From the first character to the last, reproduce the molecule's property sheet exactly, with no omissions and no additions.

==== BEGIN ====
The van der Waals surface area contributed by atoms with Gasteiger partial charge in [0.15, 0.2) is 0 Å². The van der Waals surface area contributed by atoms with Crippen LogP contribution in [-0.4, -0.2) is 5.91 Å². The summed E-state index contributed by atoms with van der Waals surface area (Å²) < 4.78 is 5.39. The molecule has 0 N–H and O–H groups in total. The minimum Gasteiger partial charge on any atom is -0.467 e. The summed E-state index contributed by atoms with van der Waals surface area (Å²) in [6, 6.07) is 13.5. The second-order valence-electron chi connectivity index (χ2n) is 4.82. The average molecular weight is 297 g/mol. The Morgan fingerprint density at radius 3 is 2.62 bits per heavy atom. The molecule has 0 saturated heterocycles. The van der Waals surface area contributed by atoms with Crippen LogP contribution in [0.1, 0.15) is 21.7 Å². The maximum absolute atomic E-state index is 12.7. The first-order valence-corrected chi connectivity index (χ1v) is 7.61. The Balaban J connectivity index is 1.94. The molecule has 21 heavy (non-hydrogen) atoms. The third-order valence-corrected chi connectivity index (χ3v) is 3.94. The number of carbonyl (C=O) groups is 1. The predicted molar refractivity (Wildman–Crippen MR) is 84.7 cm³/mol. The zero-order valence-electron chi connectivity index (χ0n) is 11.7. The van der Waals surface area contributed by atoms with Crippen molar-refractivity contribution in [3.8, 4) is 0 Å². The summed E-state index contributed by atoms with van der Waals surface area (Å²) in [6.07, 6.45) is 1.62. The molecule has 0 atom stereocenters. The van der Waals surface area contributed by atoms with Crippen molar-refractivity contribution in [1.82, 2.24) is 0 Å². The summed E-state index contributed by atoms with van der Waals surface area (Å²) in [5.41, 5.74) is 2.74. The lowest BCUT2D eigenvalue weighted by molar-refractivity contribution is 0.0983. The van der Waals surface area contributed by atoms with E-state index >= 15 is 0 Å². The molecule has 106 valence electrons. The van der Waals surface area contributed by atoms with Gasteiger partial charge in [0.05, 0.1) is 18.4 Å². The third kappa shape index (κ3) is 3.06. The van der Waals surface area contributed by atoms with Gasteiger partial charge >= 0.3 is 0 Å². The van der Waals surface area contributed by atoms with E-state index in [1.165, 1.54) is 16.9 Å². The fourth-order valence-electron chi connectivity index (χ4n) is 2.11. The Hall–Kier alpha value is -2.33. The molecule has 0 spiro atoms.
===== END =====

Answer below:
The van der Waals surface area contributed by atoms with Gasteiger partial charge in [0.15, 0.2) is 0 Å². The van der Waals surface area contributed by atoms with Crippen LogP contribution in [-0.4, -0.2) is 5.91 Å². The summed E-state index contributed by atoms with van der Waals surface area (Å²) < 4.78 is 5.39. The molecule has 0 N–H and O–H groups in total. The minimum Gasteiger partial charge on any atom is -0.467 e. The summed E-state index contributed by atoms with van der Waals surface area (Å²) in [6, 6.07) is 13.5. The second-order valence-electron chi connectivity index (χ2n) is 4.82. The average molecular weight is 297 g/mol. The Morgan fingerprint density at radius 3 is 2.62 bits per heavy atom. The molecule has 0 saturated heterocycles. The van der Waals surface area contributed by atoms with Crippen LogP contribution in [0.1, 0.15) is 21.7 Å². The maximum absolute atomic E-state index is 12.7. The first-order valence-corrected chi connectivity index (χ1v) is 7.61. The Balaban J connectivity index is 1.94. The molecule has 21 heavy (non-hydrogen) atoms. The third-order valence-corrected chi connectivity index (χ3v) is 3.94. The number of carbonyl (C=O) groups is 1. The predicted molar refractivity (Wildman–Crippen MR) is 84.7 cm³/mol. The zero-order valence-electron chi connectivity index (χ0n) is 11.7. The van der Waals surface area contributed by atoms with Crippen molar-refractivity contribution in [3.8, 4) is 0 Å². The summed E-state index contributed by atoms with van der Waals surface area (Å²) in [6.07, 6.45) is 1.62. The molecule has 0 atom stereocenters. The van der Waals surface area contributed by atoms with Crippen molar-refractivity contribution in [1.82, 2.24) is 0 Å². The summed E-state index contributed by atoms with van der Waals surface area (Å²) in [5.41, 5.74) is 2.74. The lowest BCUT2D eigenvalue weighted by molar-refractivity contribution is 0.0983. The van der Waals surface area contributed by atoms with E-state index >= 15 is 0 Å². The molecule has 106 valence electrons. The van der Waals surface area contributed by atoms with Gasteiger partial charge in [0.05, 0.1) is 18.4 Å². The third kappa shape index (κ3) is 3.06. The van der Waals surface area contributed by atoms with Gasteiger partial charge >= 0.3 is 0 Å². The van der Waals surface area contributed by atoms with E-state index in [1.165, 1.54) is 16.9 Å². The fourth-order valence-electron chi connectivity index (χ4n) is 2.11. The Hall–Kier alpha value is -2.33. The molecule has 0 spiro atoms.